I have been hounded by the many spirits that are associated with her, her many aspects and "angeloi". They remind me to be careful. To not allow myself to continue to fall prey to the demons that haunt me and force me to act, way too often, in a self destructive manner.

Thursday, April 3, 2008

Hera, Goddess

Hera, queen of Gods and Men. August Queen of Heaven. Goddess.

Hera, as a Goddess, was worshipped throughout the Greek World. Her place was cemented as Queen of Gods and Men in the mythos as wife of Zeus, great and victorious conqueror. But lo, behold that there is a quality to Hera that is often neglected when considering the reality of her Godhood, and that is that Hera also chose Zeus, he didn't simply stake his claim to her, she chose him.

Hera, it is said, refused Zeus as a mate. He was unworthy. Young, brash, and a little too violent, she saw him as beneath her, though he was, according to the Hesiodic myths, her brother, child of Kronos and Rhea just as she was. In the divine sphere, however, such relationships are essentially irrelevant, and they could often differ from myth to myth.

That Hera would consider Zeus unworthy is telling. Her stature as a divine being must be high indeed, and it is said that after three hundred years of turning down his advances, Hera finally gave in, falling in love with him and his persistence, for he caused a great storm and disguised himself as a disheveled cuckoo and endeared himself to her and then wooed her with great passion and vigor.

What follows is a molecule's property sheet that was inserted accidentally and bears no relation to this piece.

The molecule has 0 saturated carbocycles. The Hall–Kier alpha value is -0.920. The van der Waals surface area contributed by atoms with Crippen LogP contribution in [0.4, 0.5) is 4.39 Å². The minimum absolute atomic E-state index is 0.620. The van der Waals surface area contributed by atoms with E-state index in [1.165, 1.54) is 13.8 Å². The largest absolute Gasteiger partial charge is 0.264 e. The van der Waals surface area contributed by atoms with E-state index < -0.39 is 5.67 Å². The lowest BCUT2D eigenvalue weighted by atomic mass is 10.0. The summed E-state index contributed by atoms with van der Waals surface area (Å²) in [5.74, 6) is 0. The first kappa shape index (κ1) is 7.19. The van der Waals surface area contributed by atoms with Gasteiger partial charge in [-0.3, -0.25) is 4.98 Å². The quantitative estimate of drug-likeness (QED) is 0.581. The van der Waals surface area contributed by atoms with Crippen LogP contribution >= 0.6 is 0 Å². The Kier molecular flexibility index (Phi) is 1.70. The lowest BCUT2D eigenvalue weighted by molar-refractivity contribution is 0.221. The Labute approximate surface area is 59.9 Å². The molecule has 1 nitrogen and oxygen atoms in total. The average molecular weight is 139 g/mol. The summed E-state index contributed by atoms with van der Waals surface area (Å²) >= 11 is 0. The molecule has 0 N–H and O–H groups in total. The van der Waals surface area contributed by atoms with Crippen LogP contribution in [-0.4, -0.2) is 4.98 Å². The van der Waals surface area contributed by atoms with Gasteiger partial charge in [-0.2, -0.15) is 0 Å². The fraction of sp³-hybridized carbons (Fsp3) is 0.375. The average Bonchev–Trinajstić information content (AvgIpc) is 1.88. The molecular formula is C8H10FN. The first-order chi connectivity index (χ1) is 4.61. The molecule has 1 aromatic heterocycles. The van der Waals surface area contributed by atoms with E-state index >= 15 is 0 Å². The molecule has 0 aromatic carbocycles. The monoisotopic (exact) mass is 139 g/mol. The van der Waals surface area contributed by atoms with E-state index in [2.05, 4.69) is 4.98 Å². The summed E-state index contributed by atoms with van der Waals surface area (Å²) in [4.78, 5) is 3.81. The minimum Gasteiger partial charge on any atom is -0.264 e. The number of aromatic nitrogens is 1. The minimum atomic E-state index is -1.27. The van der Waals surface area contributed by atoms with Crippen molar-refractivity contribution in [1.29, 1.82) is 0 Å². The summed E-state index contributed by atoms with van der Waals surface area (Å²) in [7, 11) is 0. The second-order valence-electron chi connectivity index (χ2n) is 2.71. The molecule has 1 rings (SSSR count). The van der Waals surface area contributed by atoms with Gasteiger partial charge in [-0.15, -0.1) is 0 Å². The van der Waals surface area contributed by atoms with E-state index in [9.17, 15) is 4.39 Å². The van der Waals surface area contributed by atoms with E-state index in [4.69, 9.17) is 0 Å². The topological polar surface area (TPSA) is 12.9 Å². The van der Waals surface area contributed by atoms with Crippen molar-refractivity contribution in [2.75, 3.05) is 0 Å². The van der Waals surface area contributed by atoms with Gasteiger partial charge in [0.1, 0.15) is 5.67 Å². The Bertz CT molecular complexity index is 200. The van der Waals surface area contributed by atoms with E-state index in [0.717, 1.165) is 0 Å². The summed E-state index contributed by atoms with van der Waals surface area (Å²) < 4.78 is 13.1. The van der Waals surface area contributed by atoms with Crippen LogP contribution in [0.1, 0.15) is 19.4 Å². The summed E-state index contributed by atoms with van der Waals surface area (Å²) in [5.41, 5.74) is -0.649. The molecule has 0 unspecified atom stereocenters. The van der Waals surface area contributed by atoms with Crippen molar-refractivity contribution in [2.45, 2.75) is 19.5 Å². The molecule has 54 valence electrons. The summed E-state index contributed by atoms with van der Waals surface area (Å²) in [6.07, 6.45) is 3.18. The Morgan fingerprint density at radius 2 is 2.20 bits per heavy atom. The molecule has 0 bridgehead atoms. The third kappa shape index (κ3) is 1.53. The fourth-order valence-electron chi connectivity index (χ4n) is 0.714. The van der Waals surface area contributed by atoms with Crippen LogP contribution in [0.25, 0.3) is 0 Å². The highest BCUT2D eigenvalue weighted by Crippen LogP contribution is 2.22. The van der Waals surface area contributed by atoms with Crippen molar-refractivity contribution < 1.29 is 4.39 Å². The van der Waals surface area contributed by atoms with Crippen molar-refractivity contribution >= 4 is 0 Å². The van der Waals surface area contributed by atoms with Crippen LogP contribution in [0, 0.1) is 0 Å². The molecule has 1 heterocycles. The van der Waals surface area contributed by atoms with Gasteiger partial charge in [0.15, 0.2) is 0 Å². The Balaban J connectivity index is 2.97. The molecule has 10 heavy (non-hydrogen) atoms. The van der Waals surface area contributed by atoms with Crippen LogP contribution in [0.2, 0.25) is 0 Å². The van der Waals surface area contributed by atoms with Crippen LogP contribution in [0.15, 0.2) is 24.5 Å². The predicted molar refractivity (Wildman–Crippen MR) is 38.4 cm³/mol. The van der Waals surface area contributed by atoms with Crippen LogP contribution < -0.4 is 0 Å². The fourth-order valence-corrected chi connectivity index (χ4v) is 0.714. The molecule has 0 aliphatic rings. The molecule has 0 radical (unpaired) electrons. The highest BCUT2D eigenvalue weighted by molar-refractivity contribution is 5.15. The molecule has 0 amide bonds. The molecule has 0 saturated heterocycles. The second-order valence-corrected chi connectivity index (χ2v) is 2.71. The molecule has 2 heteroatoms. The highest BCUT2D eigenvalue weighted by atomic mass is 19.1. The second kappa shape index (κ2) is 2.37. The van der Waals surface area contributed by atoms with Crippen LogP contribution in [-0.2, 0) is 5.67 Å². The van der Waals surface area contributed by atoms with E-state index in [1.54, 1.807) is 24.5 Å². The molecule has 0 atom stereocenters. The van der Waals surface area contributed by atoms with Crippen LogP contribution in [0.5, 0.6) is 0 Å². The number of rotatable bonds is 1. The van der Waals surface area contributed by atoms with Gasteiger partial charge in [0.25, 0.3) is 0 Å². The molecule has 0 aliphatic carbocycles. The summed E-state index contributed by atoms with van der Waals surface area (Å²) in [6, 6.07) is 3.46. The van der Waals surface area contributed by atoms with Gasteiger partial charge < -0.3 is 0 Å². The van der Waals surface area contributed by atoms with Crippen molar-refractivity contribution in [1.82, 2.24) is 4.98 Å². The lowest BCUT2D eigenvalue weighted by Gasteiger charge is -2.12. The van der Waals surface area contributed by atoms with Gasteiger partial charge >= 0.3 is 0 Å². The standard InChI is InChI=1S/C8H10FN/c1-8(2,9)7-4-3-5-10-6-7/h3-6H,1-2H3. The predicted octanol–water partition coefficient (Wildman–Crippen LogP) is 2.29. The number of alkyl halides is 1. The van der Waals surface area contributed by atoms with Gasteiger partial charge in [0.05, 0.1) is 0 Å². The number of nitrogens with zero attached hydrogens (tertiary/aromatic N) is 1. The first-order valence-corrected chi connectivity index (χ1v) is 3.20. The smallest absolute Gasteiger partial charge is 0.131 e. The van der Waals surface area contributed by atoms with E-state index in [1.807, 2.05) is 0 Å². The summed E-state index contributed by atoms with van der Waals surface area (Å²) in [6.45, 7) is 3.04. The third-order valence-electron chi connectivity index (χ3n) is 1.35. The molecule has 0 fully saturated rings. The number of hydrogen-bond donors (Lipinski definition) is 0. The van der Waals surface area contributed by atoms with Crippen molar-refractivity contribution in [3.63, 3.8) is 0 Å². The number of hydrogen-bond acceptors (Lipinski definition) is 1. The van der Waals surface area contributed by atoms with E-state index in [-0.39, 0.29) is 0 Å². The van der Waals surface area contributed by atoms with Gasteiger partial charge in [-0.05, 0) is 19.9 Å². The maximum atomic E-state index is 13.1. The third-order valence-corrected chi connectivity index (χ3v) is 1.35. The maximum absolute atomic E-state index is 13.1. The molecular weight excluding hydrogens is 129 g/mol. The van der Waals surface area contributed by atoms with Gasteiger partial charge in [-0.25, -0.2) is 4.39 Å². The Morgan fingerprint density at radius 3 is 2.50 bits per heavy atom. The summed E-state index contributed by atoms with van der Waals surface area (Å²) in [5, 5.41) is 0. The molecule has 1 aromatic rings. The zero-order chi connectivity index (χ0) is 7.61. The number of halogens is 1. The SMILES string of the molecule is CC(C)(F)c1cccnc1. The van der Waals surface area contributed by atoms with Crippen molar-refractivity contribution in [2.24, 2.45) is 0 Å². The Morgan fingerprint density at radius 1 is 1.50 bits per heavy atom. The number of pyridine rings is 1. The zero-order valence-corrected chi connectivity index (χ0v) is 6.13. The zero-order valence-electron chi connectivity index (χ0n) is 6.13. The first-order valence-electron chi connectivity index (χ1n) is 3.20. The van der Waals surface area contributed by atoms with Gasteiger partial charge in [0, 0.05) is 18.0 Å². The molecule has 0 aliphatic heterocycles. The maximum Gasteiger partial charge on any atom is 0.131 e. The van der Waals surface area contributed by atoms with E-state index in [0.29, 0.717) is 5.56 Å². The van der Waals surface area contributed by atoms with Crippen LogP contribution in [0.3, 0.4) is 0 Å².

Hera, it seems, elevates the status of Zeus, making it possible for him to stand as equal to his brothers when they draw lots to partition the world. He wins the heavens and the earth as his right, and in doing so both he and Hera are elevated further to the roles they would be worshipped under.

But this is myth, and while myth is the means by which mankind relates the essentially unknowable or incomprehensible forms of the divine world, they cannot fully explain the nature of divinity and why it relates to us in such wondrous ways.

Hera is a goddess by her very nature, she is worthy of worship for another reason, and that is her influence of the cosmos and us, in particular. As Queen of heaven, she is part of the divine light. The divine power that enlightens and grants great purpose. Hers is a presence vast and powerful, and one that can be hard to grapple with because the Greeks themselves did great damage to her mythos and character. Unlike the much beloved Athena, the Greek poets seem to have taken great delight in maligning her, almost as if she represented something that threatened them. The power of woman, perhaps, or the need to be wary of their own treatment of woman.

When I meditate on Hera simply as a goddess, I am often surprised that I find myself at a loss for words. Because I do not know her as I should, though I offer her my prayers, and am thus left bereft of a capacity to understand her.

While that is not strange when considering a goddess, such being beings so hard to grasp, it is strange when considering one of the most powerful goddesses of the Greek world, and one who was worshipped throughout the whole land.